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Apple CEO Tim Cook Is Worried Tariffs May Help Samsung. Is He Right?

Apple CEO Tim Cook had a private dinner with President Donald Trump on Friday night to discuss the U.S.-China trade war. And it didn't take long for the President to share their conversation with the world.

President Trump told reporters on Sunday that during the dinner, Cook made a "good case" for why Apple shouldn't be subject to a tariff on China-made goods. Cook, according to Trump, said that a 10% tariff on Apple's products would give Samsung, Apple's South Korean competitor, an unfair advantage.

“It’s tough for Apple to pay tariffs if it’s competing with a very good company that’s not,” said Trump.

The President's comments sparked hope among Apple investors that Trump would exempt the iPhone maker from a new round of tariffs that the U.S. plans for a variety of goods, including Mac computers and Apple Watches, on Sept. 1. Last week, the White House said it would delay tariffs on smartphones, including iPhones, until Dec. 15.

Partly based on the President's comments on Sunday, Apple shares rose 2.7% to $212.02 in early trading on Monday.

But does Cook's argument, which Trump seemed to have never considered despite his push for tariffs, make sense? At least some analysts think so.

"Cook is right," Wedbush analyst Dan Ives told Fortune on Monday. "Ultimately, Apple is punished more than any other vendor given its China exposure."

Apple is heavily reliant on China for manufacturing including for iPhones, iPads, and Macs. Only a handful of Apple devices, like the iPhone SE (made in India) and the latest Mac Pro (produced in the U.S.), are built elsewhere.

Samsung, on the other hand, is less dependent on China, according to Ives. That company's products, including its Galaxy Note 10 phone, are mostly made in Vietnam and South Korea.

The difference in location could have major implications on the balance of power between Apple and Samsung. With the tariff, Apple's manufacturing costs would rise 10%, forcing the company to ponder an inevitable question: Whether to pass those costs on to consumers or to swallow them, thereby reducing profit margins.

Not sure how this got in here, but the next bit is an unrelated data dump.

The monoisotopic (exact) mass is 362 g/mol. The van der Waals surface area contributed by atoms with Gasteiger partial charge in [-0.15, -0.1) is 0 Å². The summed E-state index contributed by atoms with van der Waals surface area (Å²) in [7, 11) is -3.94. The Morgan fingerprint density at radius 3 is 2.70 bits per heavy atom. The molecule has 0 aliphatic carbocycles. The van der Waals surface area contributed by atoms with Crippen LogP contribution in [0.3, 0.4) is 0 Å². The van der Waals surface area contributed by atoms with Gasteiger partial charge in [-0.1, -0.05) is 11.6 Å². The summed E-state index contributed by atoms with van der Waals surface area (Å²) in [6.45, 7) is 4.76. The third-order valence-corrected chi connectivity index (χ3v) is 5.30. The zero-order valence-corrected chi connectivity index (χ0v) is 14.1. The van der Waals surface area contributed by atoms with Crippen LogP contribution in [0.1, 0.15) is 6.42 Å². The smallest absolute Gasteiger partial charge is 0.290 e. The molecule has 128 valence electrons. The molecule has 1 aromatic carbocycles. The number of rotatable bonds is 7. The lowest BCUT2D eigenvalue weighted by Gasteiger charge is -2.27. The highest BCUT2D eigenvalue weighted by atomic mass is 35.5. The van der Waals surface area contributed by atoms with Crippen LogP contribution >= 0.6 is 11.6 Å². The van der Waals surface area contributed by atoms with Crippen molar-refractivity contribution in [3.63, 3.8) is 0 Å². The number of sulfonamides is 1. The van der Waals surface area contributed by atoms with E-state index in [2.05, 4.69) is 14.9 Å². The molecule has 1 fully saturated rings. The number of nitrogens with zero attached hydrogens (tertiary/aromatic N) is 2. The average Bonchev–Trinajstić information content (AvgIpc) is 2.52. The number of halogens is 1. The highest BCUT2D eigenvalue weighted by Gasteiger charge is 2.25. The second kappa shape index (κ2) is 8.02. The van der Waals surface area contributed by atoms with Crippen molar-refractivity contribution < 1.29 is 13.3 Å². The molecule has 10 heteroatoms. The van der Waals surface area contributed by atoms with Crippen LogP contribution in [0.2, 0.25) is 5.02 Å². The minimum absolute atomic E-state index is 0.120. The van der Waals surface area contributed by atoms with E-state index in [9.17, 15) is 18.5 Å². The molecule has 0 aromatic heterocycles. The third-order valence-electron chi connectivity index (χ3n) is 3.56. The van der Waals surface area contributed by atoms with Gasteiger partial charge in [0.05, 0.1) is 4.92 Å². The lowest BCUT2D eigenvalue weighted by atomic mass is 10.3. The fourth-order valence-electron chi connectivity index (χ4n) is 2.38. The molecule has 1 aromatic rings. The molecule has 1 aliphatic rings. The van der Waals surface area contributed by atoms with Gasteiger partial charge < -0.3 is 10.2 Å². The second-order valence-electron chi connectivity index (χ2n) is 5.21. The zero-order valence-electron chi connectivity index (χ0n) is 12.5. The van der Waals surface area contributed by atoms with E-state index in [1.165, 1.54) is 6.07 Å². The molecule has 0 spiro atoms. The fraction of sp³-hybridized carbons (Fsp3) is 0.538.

Meanwhile, Samsung would be able to avoid the tariffs, giving it a financial advantage over Apple, 556 Ventures analyst William Ho said. By not needing to swallow tariff costs, Samsung can offer cheaper prices on its products, giving it an edge over Apple.

"Samsung benefits from any tariffs on Apple products," he said. "Samsung will have greater leverage in furthering promotions that have been essential in (the company) gaining U.S. market share."

The gap between Apple and Samsung is already small, Michael Levin, a partner at research firm Consumer Intelligence Research Partners, pointed out. During the 12 months ending in June, Apple's iPhone accounted for 36% of U.S. smartphone sales while Samsung followed with 33%.

"Samsung keeps Apple honest, and pressures Apple to continue to innovate in product features," Levin said.

But Ho said the Apple-Samsung rivalry—and Cook's worries about how tariffs may impact it—go far beyond selling electronics. Unlike most other Apple challengers, he said that Samsung uses its deep pockets to also compete by building its own factories and manufacturing its own components.

For now, at least, Apple doesn't have that luxury. While it has been slowly acquiring component makers, and most notably announced plans last month to acquire Intel's mobile chip business, Apple still depends on its manufacturing and component partners in China.

Of course, the fact that Trump, who proposed the new round of tariffs, is talking about their potential harm to a huge U.S. company is major about face for him. In the past, he falsely insisted that China would pay any tariffs, but he now acknowledges, at least for Apple, that it would be the one paying the price.

"Apple is still playing from behind the eight ball," Ives said.

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